After task 110, a query task 112 determines whether the last coefficient index has been processed. Task 110 may determine whether z≧L−1. When other coefficients C_{x,y,z }remain to be calculated for the current member M_{x,y}, program control loops back to task 106 and repeats tasks 106, 108, 110, and 112. Eventually task 112 discovers that all coefficients C_{x,y,z }have been calculated for the current member M_{x,y }When all coefficients C_{x,y,z }for the current member M_{x,y }have been calculated, a task 114 programs predistorter 22 with the predistortion functions defined by the coefficients C_{x,y,z=0→L−1}. Task 114 may directly program predistorter 22 with coefficients C_{x,y,z=0→L−1}, or task 114 may alternatively use the coefficients C_{x,y,z=0→L−1 }to calculate values to program into a LUT. Upon the completion of task 114, subprocess 104 ends and program flow proceeds to a task 116.

[0055]
Task 116 monitors feedback signal 58, which is responsive to the logarithm of the power of outofband components 42 (FIG. 2) as discussed above. In one embodiment, task 116 may involve waiting until feedback signal 78 becomes stable and reasonably reflects the influence of the predistortion functions programmed into predistorter 22 in the previous iteration of subprocess 104. In another embodiment (not shown), task 116 may repeat subprocess 104 to program predistorter 22 with predistortion functions for the next member M_{x,y+1 }of the subject population P_{x }while simultaneously monitoring the feedback signal 78 that results from the previously programmed predistortion functions.

[0056]
After task 116, a task 118 records the results from monitoring feedback signal 58. The recorded results may be a single value representing the logarithm of the power of the outofband components 42 generated while using the previously programmed predistortion functions. After task 118, a query task 120 determines whether the last member index has been processed. Task 120 may determine whether y≧N−1. When other members M_{x,y }remain to be processed for the current population P_{x}, program control loops back to task 102 and repeats task 102, subprocess 104, and tasks 116, 118, and 120. Eventually task 120 discovers that all members M_{x,y }have been processed for the current population P_{x}.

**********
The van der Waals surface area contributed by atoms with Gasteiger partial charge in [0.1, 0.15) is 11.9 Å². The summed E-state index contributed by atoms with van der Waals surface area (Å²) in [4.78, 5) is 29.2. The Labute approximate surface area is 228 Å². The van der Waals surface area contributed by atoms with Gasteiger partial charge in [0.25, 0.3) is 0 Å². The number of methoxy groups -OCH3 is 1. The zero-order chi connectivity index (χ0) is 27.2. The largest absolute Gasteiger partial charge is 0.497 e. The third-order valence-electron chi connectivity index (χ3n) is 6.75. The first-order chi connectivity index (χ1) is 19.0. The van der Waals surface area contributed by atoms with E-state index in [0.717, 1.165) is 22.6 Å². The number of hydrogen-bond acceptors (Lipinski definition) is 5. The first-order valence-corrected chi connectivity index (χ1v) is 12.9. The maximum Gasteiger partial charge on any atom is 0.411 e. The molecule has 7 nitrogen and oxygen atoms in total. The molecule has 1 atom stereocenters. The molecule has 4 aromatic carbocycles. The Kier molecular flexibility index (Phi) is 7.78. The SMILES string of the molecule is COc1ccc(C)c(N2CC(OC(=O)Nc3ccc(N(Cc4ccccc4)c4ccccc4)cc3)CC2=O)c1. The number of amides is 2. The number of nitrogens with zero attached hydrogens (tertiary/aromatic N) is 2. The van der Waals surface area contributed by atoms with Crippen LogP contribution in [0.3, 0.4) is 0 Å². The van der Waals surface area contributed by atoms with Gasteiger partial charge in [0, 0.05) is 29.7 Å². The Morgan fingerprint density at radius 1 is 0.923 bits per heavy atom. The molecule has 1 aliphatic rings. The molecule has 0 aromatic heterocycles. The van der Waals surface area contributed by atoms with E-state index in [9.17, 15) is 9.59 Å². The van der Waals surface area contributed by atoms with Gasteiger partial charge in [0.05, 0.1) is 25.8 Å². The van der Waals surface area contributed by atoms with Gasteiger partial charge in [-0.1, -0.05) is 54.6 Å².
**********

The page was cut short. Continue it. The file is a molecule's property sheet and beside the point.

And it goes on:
[0057]
When all members M_{x,y }have been processed for the current population P_{x}, a task 122 normalizes the results for convenience in subsequent processing. Task 122 calculates a number for each member M_{x,y }reflecting the percentage of the total outofband power detected while processing all members M_{x,y }of this population P_{x }Next, a task 124 identifies the bestfitting members M_{x,BF0→BFn−1 }of the current population P_{x }The bestfitting members M_{x,BF0→BFn−1 }are those “n” members whose predistortion functions resulted in the least outofband power for all members in this population P_{x }In the preferred embodiment, only a few members, e.g., n=2→10, are selected as bestfitting members M_{x,BF0→BFn−1 }and member M_{x,BF0 }is the single bestfit member in the population P_{x}. These few bestfitting members M_{x,BF0→BFn−1 }are referred to as elite members. Following task 124, subprocess 100 is complete, and program control returns to a calling routine, such as genetic algorithm 82 (FIG. 3).

[0058]
After the completion of subprocess 100, genetic algorithm 82 performs a subprocess 126 to adapt baseline components BC_{x,z }to the to the single, bestfit member M_{x,BF0 }of the current population P_{x}.

[0059]
[0059]FIG. 7 shows a flow chart of an exemplary subprocess 126 for adapting baseline components BC_{x,z }to the single bestfit member M_{x,BF0 }of the current population P_{x}. Subprocess 126 performs a task 128 which forms or otherwise obtains offset components OC_{x,y=0→N−1,z=0→L−1 }for all normalized offsets NO_{x,y,z }in the current population P_{x }Task 128 may form offset components OC_{x,y=0→N−1,z=0→L−1 }by using the relationship of EQ. 4.

[0060]
After task 128, a task 130 calculates coefficients C_{x,BF0,z=0→L−1 }for the bestfit member M_{x,BF0}. Coefficients C_{x,BF0,z=0→L−1 }may be formed by using the relationship of EQ. 3.

[0061]
Next, a task 132 alters old baseline components BC_{x,y=0→L−1 }into new baseline components BC_{x+1,z=0→L−1 }by moving the old baseline components BC_{x,z=0→L−1 }toward bestfit member M_{x,BF0}. The subscript notation of “x+1” indicates that the new baseline components will be applicable to the next population which has yet to be generated.